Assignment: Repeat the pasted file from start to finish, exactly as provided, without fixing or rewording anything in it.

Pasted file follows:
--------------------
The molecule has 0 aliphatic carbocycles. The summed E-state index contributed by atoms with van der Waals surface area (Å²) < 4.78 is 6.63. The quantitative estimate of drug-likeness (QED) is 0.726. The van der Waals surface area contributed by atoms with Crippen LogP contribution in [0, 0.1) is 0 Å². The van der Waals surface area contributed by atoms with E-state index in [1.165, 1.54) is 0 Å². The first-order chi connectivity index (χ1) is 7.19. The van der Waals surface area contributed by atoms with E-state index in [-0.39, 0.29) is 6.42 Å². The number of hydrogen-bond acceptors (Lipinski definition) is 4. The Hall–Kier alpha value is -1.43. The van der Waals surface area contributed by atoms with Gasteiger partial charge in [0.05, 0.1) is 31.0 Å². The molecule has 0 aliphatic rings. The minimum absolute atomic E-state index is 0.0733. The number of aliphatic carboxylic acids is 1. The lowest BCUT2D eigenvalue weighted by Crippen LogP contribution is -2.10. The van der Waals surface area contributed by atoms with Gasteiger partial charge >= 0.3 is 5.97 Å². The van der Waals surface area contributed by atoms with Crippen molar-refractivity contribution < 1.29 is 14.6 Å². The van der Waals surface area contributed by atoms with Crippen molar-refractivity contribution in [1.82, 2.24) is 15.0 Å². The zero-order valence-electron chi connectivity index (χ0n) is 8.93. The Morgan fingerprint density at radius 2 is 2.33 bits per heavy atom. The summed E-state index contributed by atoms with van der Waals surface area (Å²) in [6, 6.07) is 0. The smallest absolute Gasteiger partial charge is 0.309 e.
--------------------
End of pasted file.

The molecule has 0 aliphatic carbocycles. The summed E-state index contributed by atoms with van der Waals surface area (Å²) < 4.78 is 6.63. The quantitative estimate of drug-likeness (QED) is 0.726. The van der Waals surface area contributed by atoms with Crippen LogP contribution in [0, 0.1) is 0 Å². The van der Waals surface area contributed by atoms with E-state index in [1.165, 1.54) is 0 Å². The first-order chi connectivity index (χ1) is 7.19. The van der Waals surface area contributed by atoms with E-state index in [-0.39, 0.29) is 6.42 Å². The number of hydrogen-bond acceptors (Lipinski definition) is 4. The Hall–Kier alpha value is -1.43. The van der Waals surface area contributed by atoms with Gasteiger partial charge in [0.05, 0.1) is 31.0 Å². The molecule has 0 aliphatic rings. The minimum absolute atomic E-state index is 0.0733. The number of aliphatic carboxylic acids is 1. The lowest BCUT2D eigenvalue weighted by Crippen LogP contribution is -2.10. The van der Waals surface area contributed by atoms with Gasteiger partial charge >= 0.3 is 5.97 Å². The van der Waals surface area contributed by atoms with Crippen molar-refractivity contribution < 1.29 is 14.6 Å². The van der Waals surface area contributed by atoms with Crippen molar-refractivity contribution in [1.82, 2.24) is 15.0 Å². The zero-order valence-electron chi connectivity index (χ0n) is 8.93. The Morgan fingerprint density at radius 2 is 2.33 bits per heavy atom. The summed E-state index contributed by atoms with van der Waals surface area (Å²) in [6, 6.07) is 0. The smallest absolute Gasteiger partial charge is 0.309 e.